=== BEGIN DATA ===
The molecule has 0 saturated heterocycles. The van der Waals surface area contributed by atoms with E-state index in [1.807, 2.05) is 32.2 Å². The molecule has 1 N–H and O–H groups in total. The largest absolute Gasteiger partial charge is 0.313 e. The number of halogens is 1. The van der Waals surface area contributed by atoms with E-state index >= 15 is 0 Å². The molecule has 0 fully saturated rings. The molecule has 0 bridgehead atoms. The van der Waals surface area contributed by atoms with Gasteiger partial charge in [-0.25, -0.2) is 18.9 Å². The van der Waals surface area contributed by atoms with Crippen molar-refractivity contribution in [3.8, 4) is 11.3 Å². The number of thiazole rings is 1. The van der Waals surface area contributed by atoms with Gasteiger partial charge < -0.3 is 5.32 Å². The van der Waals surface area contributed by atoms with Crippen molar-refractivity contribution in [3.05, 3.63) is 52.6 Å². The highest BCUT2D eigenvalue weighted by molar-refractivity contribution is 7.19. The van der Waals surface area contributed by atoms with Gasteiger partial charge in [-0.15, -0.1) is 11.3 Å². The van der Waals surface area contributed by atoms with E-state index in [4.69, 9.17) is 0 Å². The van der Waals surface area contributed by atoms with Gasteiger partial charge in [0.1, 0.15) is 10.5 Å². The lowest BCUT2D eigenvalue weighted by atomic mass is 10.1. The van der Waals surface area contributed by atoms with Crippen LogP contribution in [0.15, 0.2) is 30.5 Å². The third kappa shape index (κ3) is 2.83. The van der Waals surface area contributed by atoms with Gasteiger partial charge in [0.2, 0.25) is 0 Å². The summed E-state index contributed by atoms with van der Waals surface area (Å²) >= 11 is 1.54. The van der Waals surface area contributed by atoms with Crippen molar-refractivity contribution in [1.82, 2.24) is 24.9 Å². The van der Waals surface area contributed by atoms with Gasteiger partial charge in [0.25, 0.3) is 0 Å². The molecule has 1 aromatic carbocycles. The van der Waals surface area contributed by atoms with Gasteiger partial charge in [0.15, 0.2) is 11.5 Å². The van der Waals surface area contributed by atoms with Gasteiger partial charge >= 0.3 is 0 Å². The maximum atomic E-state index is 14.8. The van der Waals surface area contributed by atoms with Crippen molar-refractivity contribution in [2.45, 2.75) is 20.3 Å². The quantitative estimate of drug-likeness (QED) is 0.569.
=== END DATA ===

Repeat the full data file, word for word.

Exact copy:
The molecule has 0 saturated heterocycles. The van der Waals surface area contributed by atoms with E-state index in [1.807, 2.05) is 32.2 Å². The molecule has 1 N–H and O–H groups in total. The largest absolute Gasteiger partial charge is 0.313 e. The number of halogens is 1. The van der Waals surface area contributed by atoms with E-state index >= 15 is 0 Å². The molecule has 0 fully saturated rings. The molecule has 0 bridgehead atoms. The van der Waals surface area contributed by atoms with Gasteiger partial charge in [-0.25, -0.2) is 18.9 Å². The van der Waals surface area contributed by atoms with Crippen molar-refractivity contribution in [3.8, 4) is 11.3 Å². The number of thiazole rings is 1. The van der Waals surface area contributed by atoms with Gasteiger partial charge < -0.3 is 5.32 Å². The van der Waals surface area contributed by atoms with Crippen molar-refractivity contribution in [3.05, 3.63) is 52.6 Å². The highest BCUT2D eigenvalue weighted by molar-refractivity contribution is 7.19. The van der Waals surface area contributed by atoms with Gasteiger partial charge in [-0.15, -0.1) is 11.3 Å². The van der Waals surface area contributed by atoms with E-state index in [4.69, 9.17) is 0 Å². The van der Waals surface area contributed by atoms with Gasteiger partial charge in [0.1, 0.15) is 10.5 Å². The lowest BCUT2D eigenvalue weighted by atomic mass is 10.1. The van der Waals surface area contributed by atoms with Crippen LogP contribution in [0.15, 0.2) is 30.5 Å². The third kappa shape index (κ3) is 2.83. The van der Waals surface area contributed by atoms with Gasteiger partial charge in [0.2, 0.25) is 0 Å². The summed E-state index contributed by atoms with van der Waals surface area (Å²) >= 11 is 1.54. The van der Waals surface area contributed by atoms with Crippen molar-refractivity contribution in [1.82, 2.24) is 24.9 Å². The van der Waals surface area contributed by atoms with Gasteiger partial charge in [0.25, 0.3) is 0 Å². The molecule has 1 aromatic carbocycles. The van der Waals surface area contributed by atoms with Gasteiger partial charge in [0.15, 0.2) is 11.5 Å². The van der Waals surface area contributed by atoms with Gasteiger partial charge >= 0.3 is 0 Å². The maximum atomic E-state index is 14.8. The van der Waals surface area contributed by atoms with Crippen molar-refractivity contribution in [2.45, 2.75) is 20.3 Å². The quantitative estimate of drug-likeness (QED) is 0.569.